The circular face of the clock is the most unsettling aspect of having to wait for any event, process, or person in (or with) which one finds scant entertainment. Such is the reiterative character of time in its elasticity that even a broken-down clock is faithful twice a day. And as with the relentless ticking of the clock, so it is with the affairs of men. Or what do we make of the second season of the “Proliferation of Bank Awards”? “Season 1” was that overwrought period that introduced the special audit of banks by the Central Bank of Nigeria (CBN) in 2009. It was a period, buoyed by global financial excesses, when just about every run-down financial vessel found itself afloat.
Every bank doing business in the country found space and time in the newspapers to advertise the harried consumer’s attention to a plaque recently awarded by some institutions. It was useful if the awarding institution were some foreign medium (with an exotic name). And the awards were nearly always risible. Nearly all the awards for “The Best…in Africa” for example had (and could only now have) meaning, in the first instance, only if “Africa” is defined as “Sub-Saharan and north of the Limpopo”. For in those other places, standards were invariably higher. Beyond this though, nearly all the awards then failed the test posed by the question, “Where lies, in this, a value proposition for the customer?”
For the most part, the rash of “awards” was an unintended (but clearly foreseeable) result of the domestic banking regulator’s decision in 2004 to raise banks’ minimum paid-up capital to N25 billion in 2006 from a miserly N2 billion. Before this, the CBN had talked up the virtues of having “big” banks operating in the country. We had set ourselves the improbable target, about that time, of being amongst the world’s leading twenty economies by 2020. The gap to be breached in pursuit of this goal was cavernous, and the funding needs massive. In this environment, constant references to the humongous sizes of South African banks relative to the local variety simply reinforced the sense that it was nice to have, in Nigeria, at least one bank as large as the third biggest bank in South Africa. Subsequently, newspaper pages were deluged with reports on Nigeria’s biggest bank. Irrespective of the metrics used, the baton changed in this carousel at a woozy pace. Balance sheets received decorative assistance from innumerable back-to-back transactions.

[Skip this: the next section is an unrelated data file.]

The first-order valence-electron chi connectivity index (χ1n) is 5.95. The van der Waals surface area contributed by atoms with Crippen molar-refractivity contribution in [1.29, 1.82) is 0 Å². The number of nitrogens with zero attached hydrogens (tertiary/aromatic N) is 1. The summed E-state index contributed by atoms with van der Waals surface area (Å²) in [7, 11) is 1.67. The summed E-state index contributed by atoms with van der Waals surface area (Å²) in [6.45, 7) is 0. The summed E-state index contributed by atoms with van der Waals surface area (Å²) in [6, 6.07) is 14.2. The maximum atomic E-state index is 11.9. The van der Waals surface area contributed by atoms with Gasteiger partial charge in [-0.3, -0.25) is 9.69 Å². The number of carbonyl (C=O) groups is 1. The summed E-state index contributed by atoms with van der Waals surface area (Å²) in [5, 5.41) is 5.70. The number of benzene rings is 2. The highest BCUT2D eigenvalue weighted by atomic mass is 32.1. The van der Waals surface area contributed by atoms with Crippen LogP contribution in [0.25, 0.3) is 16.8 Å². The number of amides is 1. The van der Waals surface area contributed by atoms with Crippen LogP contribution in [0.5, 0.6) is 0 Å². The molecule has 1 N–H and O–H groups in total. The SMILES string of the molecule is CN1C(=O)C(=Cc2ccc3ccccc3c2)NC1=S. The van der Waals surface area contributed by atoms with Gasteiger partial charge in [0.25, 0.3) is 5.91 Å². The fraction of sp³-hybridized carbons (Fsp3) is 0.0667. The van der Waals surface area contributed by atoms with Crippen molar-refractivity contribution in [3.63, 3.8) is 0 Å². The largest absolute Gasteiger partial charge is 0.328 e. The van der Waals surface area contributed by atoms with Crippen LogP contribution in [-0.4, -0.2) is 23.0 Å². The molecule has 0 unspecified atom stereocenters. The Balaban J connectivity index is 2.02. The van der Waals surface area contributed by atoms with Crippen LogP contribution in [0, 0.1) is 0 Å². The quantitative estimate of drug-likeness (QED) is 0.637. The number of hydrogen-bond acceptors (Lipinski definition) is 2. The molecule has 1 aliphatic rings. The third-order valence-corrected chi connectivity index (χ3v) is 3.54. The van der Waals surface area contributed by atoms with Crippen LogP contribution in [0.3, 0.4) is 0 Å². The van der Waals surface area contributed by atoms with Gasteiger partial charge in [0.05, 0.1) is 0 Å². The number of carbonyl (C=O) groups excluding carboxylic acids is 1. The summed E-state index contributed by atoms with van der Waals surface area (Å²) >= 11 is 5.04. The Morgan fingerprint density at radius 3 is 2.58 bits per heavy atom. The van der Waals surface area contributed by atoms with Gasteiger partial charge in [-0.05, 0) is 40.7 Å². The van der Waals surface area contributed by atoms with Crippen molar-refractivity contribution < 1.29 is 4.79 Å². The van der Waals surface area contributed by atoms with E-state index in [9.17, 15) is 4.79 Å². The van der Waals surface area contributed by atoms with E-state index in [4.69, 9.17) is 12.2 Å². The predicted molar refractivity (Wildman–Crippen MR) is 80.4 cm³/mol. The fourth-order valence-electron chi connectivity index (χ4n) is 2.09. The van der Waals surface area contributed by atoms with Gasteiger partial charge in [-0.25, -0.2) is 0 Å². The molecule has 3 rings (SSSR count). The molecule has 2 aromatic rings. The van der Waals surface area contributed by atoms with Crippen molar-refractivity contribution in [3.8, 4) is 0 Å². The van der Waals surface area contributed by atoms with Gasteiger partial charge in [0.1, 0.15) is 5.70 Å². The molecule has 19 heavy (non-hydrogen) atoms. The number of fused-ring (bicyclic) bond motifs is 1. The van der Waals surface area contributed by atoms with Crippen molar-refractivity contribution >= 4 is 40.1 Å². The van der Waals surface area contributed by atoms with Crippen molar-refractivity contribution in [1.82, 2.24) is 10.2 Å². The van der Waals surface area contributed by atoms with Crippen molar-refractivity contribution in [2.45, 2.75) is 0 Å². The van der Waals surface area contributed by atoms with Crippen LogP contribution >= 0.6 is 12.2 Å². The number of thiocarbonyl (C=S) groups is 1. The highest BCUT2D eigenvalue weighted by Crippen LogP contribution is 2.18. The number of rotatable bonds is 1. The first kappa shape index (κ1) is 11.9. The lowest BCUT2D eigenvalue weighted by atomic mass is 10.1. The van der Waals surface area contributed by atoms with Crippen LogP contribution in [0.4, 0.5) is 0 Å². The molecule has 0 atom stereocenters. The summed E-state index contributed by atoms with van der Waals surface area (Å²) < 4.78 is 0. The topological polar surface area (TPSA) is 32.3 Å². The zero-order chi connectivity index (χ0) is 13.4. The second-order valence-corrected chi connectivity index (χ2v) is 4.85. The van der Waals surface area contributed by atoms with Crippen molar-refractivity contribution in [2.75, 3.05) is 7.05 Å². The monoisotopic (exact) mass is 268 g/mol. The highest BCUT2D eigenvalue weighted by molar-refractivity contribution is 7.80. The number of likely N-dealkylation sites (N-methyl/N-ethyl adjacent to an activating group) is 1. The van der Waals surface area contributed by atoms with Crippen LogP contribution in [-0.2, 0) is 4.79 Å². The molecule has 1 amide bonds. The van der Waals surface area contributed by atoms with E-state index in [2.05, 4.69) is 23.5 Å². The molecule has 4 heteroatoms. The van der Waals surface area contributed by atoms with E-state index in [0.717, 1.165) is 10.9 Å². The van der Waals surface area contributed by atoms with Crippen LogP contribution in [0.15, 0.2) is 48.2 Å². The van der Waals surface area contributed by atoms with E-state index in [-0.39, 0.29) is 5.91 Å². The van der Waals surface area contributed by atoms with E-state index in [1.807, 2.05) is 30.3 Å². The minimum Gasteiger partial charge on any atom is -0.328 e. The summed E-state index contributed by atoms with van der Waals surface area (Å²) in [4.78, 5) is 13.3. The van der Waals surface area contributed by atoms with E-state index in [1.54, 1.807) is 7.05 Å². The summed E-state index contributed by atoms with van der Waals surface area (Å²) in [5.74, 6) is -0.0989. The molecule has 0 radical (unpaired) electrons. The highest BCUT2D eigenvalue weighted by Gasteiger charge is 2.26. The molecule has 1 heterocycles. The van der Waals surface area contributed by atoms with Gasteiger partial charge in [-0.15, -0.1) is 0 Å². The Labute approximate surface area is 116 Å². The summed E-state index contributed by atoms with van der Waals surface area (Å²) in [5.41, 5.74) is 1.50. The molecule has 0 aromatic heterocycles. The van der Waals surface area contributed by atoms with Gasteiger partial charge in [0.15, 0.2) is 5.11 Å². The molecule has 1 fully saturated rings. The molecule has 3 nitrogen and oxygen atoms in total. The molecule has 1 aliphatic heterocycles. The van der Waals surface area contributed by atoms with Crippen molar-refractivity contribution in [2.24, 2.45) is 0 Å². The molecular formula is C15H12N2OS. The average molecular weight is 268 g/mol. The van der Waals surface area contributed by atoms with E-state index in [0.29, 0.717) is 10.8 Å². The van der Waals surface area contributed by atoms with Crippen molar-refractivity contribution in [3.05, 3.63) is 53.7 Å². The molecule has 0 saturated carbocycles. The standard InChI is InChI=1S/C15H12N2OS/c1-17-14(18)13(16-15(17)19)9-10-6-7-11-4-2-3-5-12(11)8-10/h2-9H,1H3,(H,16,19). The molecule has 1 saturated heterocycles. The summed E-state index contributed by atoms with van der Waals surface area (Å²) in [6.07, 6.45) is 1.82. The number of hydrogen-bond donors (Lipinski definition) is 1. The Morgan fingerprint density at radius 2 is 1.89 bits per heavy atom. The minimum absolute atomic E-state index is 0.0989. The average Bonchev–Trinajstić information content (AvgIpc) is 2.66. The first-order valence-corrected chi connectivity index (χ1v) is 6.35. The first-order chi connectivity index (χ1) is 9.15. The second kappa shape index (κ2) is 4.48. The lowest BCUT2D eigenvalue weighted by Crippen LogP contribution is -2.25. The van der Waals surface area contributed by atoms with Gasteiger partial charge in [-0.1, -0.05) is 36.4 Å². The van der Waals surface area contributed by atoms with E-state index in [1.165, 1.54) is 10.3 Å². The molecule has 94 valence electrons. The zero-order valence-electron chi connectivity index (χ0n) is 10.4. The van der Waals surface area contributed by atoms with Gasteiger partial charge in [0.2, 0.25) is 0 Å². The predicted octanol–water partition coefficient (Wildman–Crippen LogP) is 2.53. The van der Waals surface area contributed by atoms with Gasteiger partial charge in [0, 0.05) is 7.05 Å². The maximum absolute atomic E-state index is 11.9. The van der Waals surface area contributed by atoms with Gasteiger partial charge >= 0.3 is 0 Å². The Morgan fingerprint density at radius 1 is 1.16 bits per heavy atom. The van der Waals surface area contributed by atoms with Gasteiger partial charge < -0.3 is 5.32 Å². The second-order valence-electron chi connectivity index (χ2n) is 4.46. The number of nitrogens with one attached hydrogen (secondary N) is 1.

Even the putative increases in branch networks, which accompanied this drive for “bigness”, did not translate into increased customer satisfaction, or value addition to the economy. The branches were not aimed at growing businesses (the cost of their faux colonnades and rococo architecture, ensured against this possibility) but were constructed to the dictates of a megalomaniac worldview. Given the levels of financial inclusion and levels of poverty in the country, there is no question but that the banks’ domestic sales networks ought to have been built around a different branch paradigm. Instead, the banks’ activities pushed real estate prices up and then in a vicious loop on itself, turned this “boom” into investment vehicles for banks to put their money in. It all bottomed out later, though. But that is a tale, already well told.
To be fair, the apex bank quickly realised the unintended consequence of its “big is better” incentive, and tried perfunctorily to impose a common year-end on the industry in the hope that it could break the back-to-back bit of the business that was driving the fixation with balance sheet sizes. Ultimately, the cycle of deceit was only exposed in 2009, at the end of the CBN’s special audit. The lead winners of “Season 1 of the Bank Awards” turned out to have had clay feet. Still, they won these awards into their death throes.
So, who were the people who doled out these evidently flawed awards? In the light of the evidently fictional account of the operations of most of the banks in which the apex bank had to intervene, what were the consideration of the awarding institutions? The answers to these questions matter less than the fact that we are back where we started. The infernal hour hand has gone full cycle. And everything appears unchanged! Again, banks in the country are winning awards left, right, and centre. And as it was yesterday, some of these awards come across pretty strangely. For an industry whose balance sheet comprises 95% government borrowing, which contributes less than 3% to annual output growth, accounts for less than 1% of total loans to businesses, and whose products are accessible to less than 35% of bankable adults in the country, it is hard to see how it is able to fill the pages of our newspapers with evidence of its “relative success”, as indicated by the number of plaques it manages to win every day.
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